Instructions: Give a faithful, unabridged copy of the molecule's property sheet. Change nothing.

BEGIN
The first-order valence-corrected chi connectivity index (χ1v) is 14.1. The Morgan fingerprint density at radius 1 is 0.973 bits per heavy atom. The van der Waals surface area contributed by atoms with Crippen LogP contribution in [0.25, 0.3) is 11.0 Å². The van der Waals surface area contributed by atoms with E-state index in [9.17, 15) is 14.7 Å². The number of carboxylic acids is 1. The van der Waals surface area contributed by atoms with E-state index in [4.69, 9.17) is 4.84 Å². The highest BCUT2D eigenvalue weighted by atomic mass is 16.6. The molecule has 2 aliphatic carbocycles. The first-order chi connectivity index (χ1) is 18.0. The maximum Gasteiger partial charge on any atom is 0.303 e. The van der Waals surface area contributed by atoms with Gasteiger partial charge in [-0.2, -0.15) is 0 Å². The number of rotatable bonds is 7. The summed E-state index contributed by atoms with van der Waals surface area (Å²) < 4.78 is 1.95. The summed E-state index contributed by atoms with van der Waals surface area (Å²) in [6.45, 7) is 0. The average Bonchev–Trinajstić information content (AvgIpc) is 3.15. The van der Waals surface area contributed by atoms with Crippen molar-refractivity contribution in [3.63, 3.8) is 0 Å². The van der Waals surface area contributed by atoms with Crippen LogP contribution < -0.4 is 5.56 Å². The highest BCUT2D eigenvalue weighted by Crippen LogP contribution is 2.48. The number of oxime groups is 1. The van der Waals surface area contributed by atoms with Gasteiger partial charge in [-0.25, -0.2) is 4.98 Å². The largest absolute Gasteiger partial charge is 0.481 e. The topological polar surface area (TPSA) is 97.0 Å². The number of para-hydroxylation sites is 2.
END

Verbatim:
The first-order valence-corrected chi connectivity index (χ1v) is 14.1. The Morgan fingerprint density at radius 1 is 0.973 bits per heavy atom. The van der Waals surface area contributed by atoms with Crippen LogP contribution in [0.25, 0.3) is 11.0 Å². The van der Waals surface area contributed by atoms with E-state index in [9.17, 15) is 14.7 Å². The number of carboxylic acids is 1. The van der Waals surface area contributed by atoms with E-state index in [4.69, 9.17) is 4.84 Å². The highest BCUT2D eigenvalue weighted by atomic mass is 16.6. The molecule has 2 aliphatic carbocycles. The first-order chi connectivity index (χ1) is 18.0. The maximum Gasteiger partial charge on any atom is 0.303 e. The van der Waals surface area contributed by atoms with Gasteiger partial charge in [-0.2, -0.15) is 0 Å². The number of rotatable bonds is 7. The summed E-state index contributed by atoms with van der Waals surface area (Å²) < 4.78 is 1.95. The summed E-state index contributed by atoms with van der Waals surface area (Å²) in [6.45, 7) is 0. The average Bonchev–Trinajstić information content (AvgIpc) is 3.15. The van der Waals surface area contributed by atoms with Crippen molar-refractivity contribution in [3.63, 3.8) is 0 Å². The van der Waals surface area contributed by atoms with Crippen LogP contribution < -0.4 is 5.56 Å². The highest BCUT2D eigenvalue weighted by Crippen LogP contribution is 2.48. The number of oxime groups is 1. The van der Waals surface area contributed by atoms with Gasteiger partial charge in [-0.25, -0.2) is 4.98 Å². The largest absolute Gasteiger partial charge is 0.481 e. The topological polar surface area (TPSA) is 97.0 Å². The number of para-hydroxylation sites is 2.